The protester posted the video on his Instagram account, showing officers detaining him on the side of the road after the encounter. He wrote: “I got punched by a member of the RNC and get detained by the Secret Service for absolutely nothing.” Another video shows the protester telling police he didn’t touch the man.
The protester’s Instagram account identifies him by the handle antidote503, and with the location Portland, Ore. He posted a photo and video a few days earlier indicating he was traveling from Portland to D.C. for protests: “@portlandresistance and I have arrived! dc let’s get to it.” (UPDATE: Religion News Service [RNS] reported a man identifying himself as the protester disputed Metaxas’ account. He declined to give his name to RNS, but said: “He attacked me. I wasn't threatening or intimidating. I was on a rented bicycle! He clearly punched me from behind.”
The incident was a strange note in a chaotic night, as other videos showed crowds of protesters surrounding couples and individuals after they left the White House. Sen. Rand Paul, R-Ky., said he feared for the safety of his wife and himself as a crowd pressed in on them and the police officers around them, shouting at them. Paul called for an FBI investigation into what he called “interstate criminal traffic being paid for across state lines.”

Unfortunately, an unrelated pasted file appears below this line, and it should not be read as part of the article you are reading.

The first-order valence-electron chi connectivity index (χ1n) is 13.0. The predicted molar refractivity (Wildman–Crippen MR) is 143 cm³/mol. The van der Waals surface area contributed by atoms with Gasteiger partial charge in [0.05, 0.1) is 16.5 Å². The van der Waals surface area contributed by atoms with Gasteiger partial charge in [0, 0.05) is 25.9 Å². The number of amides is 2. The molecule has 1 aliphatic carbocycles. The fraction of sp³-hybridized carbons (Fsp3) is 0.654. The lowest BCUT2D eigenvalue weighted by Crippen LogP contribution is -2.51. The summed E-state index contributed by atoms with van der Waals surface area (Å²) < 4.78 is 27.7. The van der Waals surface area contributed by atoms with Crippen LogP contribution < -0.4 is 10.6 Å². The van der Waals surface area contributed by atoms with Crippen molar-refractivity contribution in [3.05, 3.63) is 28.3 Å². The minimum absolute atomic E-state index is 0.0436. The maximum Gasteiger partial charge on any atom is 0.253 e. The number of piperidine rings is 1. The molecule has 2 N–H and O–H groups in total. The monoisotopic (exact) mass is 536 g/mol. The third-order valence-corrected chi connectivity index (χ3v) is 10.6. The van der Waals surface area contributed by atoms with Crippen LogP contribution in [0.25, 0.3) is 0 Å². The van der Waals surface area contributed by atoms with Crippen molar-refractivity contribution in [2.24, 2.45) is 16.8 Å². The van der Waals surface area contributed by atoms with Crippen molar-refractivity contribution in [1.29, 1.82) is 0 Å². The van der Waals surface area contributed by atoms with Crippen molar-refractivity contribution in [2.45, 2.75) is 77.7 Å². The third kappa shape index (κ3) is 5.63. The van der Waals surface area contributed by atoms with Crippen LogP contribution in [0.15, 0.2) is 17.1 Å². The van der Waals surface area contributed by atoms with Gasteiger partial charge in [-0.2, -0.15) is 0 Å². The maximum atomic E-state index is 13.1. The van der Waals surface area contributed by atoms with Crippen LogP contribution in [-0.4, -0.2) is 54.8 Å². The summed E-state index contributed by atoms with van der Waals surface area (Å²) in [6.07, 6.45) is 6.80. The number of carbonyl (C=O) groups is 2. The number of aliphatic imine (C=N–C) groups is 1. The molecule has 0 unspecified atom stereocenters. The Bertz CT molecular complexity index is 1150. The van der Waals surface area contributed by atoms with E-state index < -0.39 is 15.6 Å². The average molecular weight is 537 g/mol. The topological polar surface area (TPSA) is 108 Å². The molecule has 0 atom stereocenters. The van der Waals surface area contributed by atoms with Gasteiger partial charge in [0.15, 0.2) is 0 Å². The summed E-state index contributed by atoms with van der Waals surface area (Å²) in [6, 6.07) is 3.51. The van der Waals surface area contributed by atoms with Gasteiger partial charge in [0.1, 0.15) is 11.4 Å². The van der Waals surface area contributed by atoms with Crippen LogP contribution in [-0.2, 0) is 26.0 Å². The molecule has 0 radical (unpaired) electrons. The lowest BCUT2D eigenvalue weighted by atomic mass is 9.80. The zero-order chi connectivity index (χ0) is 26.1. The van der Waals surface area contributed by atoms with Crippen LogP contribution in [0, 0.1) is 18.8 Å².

The virus and the violence
Just two months remain before the Nov. 3 contest, and two issues may take center stage in the campaigns: the virus upending the world, and the violence upending some American cities.
Democratic nominee Joe Biden is making Trump’s response to the coronavirus a centerpiece of his campaign. One of Biden’s talking points: He would have handled it better than Trump.
Hindsight does give clarity, but on Feb. 29—the day that news broke of the first coronavirus death in the U.S.—I stood shoulder-to-shoulder with other reporters in a Wofford College gym while Biden addressed a crowd of hundreds of people packed onto bleachers at a campaign rally. Two weeks later, the CDC advised against gatherings of more than 10 people.
It all happened fast, and Trump will have to defend his response—a poll in July showed 60 percent of Americans disapprove of how he’s handled the pandemic. But Biden may have more success at persuading voters that his plan going forward will be better than convincing them that he would have shaped a better outcome.
Meanwhile, Trump is making urban unrest a centerpiece of his reelection campaign. During his Thursday night speech, the president warned that Democrats would “demolish the suburbs” and “confiscate your guns.”